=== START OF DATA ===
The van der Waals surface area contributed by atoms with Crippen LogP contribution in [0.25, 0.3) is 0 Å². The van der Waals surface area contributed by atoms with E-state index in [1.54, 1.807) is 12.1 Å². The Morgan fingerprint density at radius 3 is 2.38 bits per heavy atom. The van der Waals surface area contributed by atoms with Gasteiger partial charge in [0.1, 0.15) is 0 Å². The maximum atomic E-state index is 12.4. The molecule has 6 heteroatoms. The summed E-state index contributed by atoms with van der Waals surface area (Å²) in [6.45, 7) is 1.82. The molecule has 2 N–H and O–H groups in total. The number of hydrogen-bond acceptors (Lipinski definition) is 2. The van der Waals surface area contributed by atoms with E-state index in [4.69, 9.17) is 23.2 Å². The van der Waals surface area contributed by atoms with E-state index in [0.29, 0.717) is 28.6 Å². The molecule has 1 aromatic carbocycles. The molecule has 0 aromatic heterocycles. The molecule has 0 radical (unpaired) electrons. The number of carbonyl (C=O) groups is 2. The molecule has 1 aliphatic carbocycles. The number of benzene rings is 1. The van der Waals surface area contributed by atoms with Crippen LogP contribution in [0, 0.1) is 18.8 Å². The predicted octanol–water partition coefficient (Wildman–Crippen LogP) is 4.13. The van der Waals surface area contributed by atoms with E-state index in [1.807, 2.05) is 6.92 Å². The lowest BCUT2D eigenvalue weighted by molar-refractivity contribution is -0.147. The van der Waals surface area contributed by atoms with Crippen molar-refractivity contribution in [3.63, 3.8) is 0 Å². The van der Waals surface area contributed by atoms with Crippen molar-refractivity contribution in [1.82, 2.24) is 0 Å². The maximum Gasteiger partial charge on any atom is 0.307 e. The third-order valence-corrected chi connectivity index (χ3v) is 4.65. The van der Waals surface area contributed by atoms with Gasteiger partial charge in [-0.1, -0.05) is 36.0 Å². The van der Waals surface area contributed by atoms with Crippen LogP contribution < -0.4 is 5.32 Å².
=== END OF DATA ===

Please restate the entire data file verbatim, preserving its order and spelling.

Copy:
The van der Waals surface area contributed by atoms with Crippen LogP contribution in [0.25, 0.3) is 0 Å². The van der Waals surface area contributed by atoms with E-state index in [1.54, 1.807) is 12.1 Å². The Morgan fingerprint density at radius 3 is 2.38 bits per heavy atom. The van der Waals surface area contributed by atoms with Gasteiger partial charge in [0.1, 0.15) is 0 Å². The maximum atomic E-state index is 12.4. The molecule has 6 heteroatoms. The summed E-state index contributed by atoms with van der Waals surface area (Å²) in [6.45, 7) is 1.82. The molecule has 2 N–H and O–H groups in total. The number of hydrogen-bond acceptors (Lipinski definition) is 2. The van der Waals surface area contributed by atoms with E-state index in [4.69, 9.17) is 23.2 Å². The van der Waals surface area contributed by atoms with E-state index in [0.29, 0.717) is 28.6 Å². The molecule has 1 aromatic carbocycles. The molecule has 0 aromatic heterocycles. The molecule has 0 radical (unpaired) electrons. The number of carbonyl (C=O) groups is 2. The molecule has 1 aliphatic carbocycles. The number of benzene rings is 1. The van der Waals surface area contributed by atoms with Crippen LogP contribution in [0, 0.1) is 18.8 Å². The predicted octanol–water partition coefficient (Wildman–Crippen LogP) is 4.13. The van der Waals surface area contributed by atoms with E-state index in [1.807, 2.05) is 6.92 Å². The lowest BCUT2D eigenvalue weighted by molar-refractivity contribution is -0.147. The van der Waals surface area contributed by atoms with Crippen molar-refractivity contribution in [3.63, 3.8) is 0 Å². The van der Waals surface area contributed by atoms with Crippen molar-refractivity contribution in [1.82, 2.24) is 0 Å². The maximum Gasteiger partial charge on any atom is 0.307 e. The third-order valence-corrected chi connectivity index (χ3v) is 4.65. The van der Waals surface area contributed by atoms with Gasteiger partial charge in [-0.1, -0.05) is 36.0 Å². The van der Waals surface area contributed by atoms with Crippen LogP contribution < -0.4 is 5.32 Å².